Medium Damage -100% random offense
Almost Destroyed -100% random offense

Missile Coming

No Damage - 100% random defense
Medium Damage -100% random defense
Almost Destroyed -100% run away at full afterburners

Laser Hit

No Damage - 50% corkscrew; 50% random defense
Medium Damage -100% random defense
Almost Destroyed -100% run away at full afterburners

Enemy Destroyed

No Damage - 100% veer away
Medium Damage -100% veer away
Almost Destroyed -100% veer away

Krant Medium Fighter

Wc1krant-vdu.gif


Enemy Near

No Damage - 80% try to tail; 20% strafe
Medium Damage - 80% try to tail; 20% strafe
Almost Destroyed -100% run away at full afterburners

Enemy Slow

No Damage - 80% strafe attack; 20% get distance
Medium Damage - 50% strafe attack; 50% try to tail
Almost Destroyed -100% run away at full afterburners

Enemy Far

No Damage -100% intercept enemy fighter
Medium Damage -100% intercept enemy fighter
Almost Destroyed -100% run away at full afterburners

Enemy Tailing

No Damage - 60% random defense; 40% rand. offense
Medium Damage - 60% rand. defense; 40% rand. offense
Almost Destroyed -100% run away at full afterburners

Head-to-Head

No Damage - 30% zip past; 70% random offense
Medium Damage - 30% zip past; 70% random offense
Almost Destroyed -100% run away at full afterburners

On Enemy Tail

No Damage -100% strafe enemy
Medium Damage -100% random offense
Almost Destroyed -100% random offense

Missile Coming

No Damage -100% random defense
Medium Damage -100% random defense
Almost Destroyed -100% run away at full afterburners

Laser Hit No Damage - 50% strafe enemy; 50% random defense
Medium Damage -100% random defense
Almost Destroyed -100% run away at full afterburners

Enemy Destroyed

No Damage -100% veer away
Medium Damage -100% veer away
Almost Destroyed -100% veer away

Gratha Heavy Fighter

Wc1gratha-vdu.gif


Enemy Near

No Damage - 50% try to tail; 50% strafe enemy
Medium Damage - 50% try to tail; 50% strafe enemy
Almost Destroyed -100% run away at full afterburners

Enemy Slow

No Damage -100% sit and fire
Medium Damage -100% sit and fire
Almost Destroyed - 100% run away at full afterburners

Enemy Far

No Damage -100% intercept enemy fighter
Medium Damage -100% intercept enemy fighter
Almost Destroyed -100% intercept enemy fighter

Enemy Tailing

No Damage - 30% burnout; 70% strafe attack
Medium Damage - 98% random defense; 2% drop mine
Almost Destroyed -100% run away at full afterburners

Head-to-Head

No Damage - 90% strafe attack; 10% strafe and roll
Medium Damage -100% strafe enemy
Almost Destroyed - 100% run away at full afterburners

On Enemy Tail

No Damage -100% random offense
Medium Damage -100% random offense
Almost Destroyed -100% random offense

Missile Coming

No Damage -100% random defense
Medium Damage -100% random defense
Almost Destroyed -100% random defense

Laser Hit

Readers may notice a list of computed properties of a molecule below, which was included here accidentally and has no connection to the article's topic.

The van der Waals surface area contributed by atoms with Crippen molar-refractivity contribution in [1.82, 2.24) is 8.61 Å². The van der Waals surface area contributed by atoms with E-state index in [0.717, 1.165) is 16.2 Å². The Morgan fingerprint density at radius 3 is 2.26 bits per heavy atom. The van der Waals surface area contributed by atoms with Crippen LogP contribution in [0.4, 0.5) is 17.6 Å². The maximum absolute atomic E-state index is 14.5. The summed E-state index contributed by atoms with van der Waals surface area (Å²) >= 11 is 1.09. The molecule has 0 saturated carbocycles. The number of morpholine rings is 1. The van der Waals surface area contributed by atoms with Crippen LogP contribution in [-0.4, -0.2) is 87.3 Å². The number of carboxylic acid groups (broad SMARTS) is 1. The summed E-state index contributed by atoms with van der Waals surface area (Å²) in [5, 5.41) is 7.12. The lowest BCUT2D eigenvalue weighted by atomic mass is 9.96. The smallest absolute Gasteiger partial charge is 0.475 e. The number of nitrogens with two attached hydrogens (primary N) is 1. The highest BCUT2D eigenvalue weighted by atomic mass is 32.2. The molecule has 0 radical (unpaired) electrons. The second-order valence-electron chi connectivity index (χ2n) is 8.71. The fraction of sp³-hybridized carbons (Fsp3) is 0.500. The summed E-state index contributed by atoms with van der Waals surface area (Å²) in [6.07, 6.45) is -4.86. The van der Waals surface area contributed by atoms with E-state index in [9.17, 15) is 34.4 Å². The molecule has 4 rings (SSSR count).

No Damage - 50% turn and fire; 50% random defense
Medium Damage -100% random defense
Almost Destroyed -100% run away at full afterburners

Enemy Destroyed

No Damage -100% veer away
Medium Damage -100% veer away
Almost Destroyed -100% veer away

Jalthi Heavy Fighter

Wc1jalthi-vdu.gif


Enemy Near

No Damage - 40% try to tail; 60% strafe attack
Medium Damage - 40% try to tail; 60% strafe attack
Almost Destroyed -100% run away at full afterburners

Enemy Slow

No Damage -100% sit and fire
Medium Damage -100% sit and fire
Almost Destroyed -100% run away at full afterburners

Enemy Far

No Damage -100% intercept enemy fighter
Medium Damage -100% intercept enemy fighter
Almost Destroyed -100% intercept enemy fighter

Enemy Tailing

No Damage - 90% random defense; 10% turn and fire
Medium Damage - 90% random defense; 10% burnout
Almost Destroyed -100% run away at full afterburners

Head-to-Head

No Damage - 100% strafe attack
Medium Damage -100% strafe attack
Almost Destroyed -100% run away at full afterburners

On Enemy Tail

No Damage - 100% random offense
Medium Damage -100% random offense
Almost Destroyed -100% random offense

Missile Coming

No Damage -100% random defense
Medium Damage -100% random defense
Almost Destroyed -100% run away at full afterburners

Laser Hit

No Damage -10% turn and spin; 90% random defense
Medium Damage -100% random defense
Almost Destroyed -100% random defense

Enemy Destroyed No Damage -100% veer away
Medium Damage -100% veer away
Almost Destroyed -100% veer away

Know the Kilrathi Pilots

As the war progressed, pilots on the Tiger's Claw and other Bengal-class carriers identified individual Kilrathi pilots through repeated contacts. These enemy pilots were the cream of the crop, the aces who inflicted the greatest damage on the Confederation fleet. Terran Intelligence requested that our pilots begin reporting on the tactics employed by the enemy aces. As the amount of information grew, they were able to provide profiles of these pilots similar to the ones generated on the Kilrathi ships to the students at the academy. In all cases, the tactics employed by the aces differed from those of other enemy pilots who flew the same types of ships.

Bhurak Starkiller, flying a Salthi-class light fighter, carried a reputation as the finest pilot in the Kilrathi space navy although the number of confirmed kills he claimed was unknown. He was an unusual character who seemed to consider dogfights a pleasurable pastime. When the fighting ceased to be fun, he would often run and hide.

Dakhath, flying a Dralthi-class medium fighter, had recorded 55 confirmed kills before the Vega Campaign even started. He was the most ruthless of the enemy pilots and wouldn't break off from an engagement while any Terran ships were still able to fly.

Similarly, he wouldn't break his attack on a specific Terran ship until it was destroyed.

Khajja the Fang, flying a Krant-class medium fighter, was known as the most single-minded of the enemy aces. He wouldn't respond to taunts, and always went right after the mission objec-tive, often ignoring fighter escorts.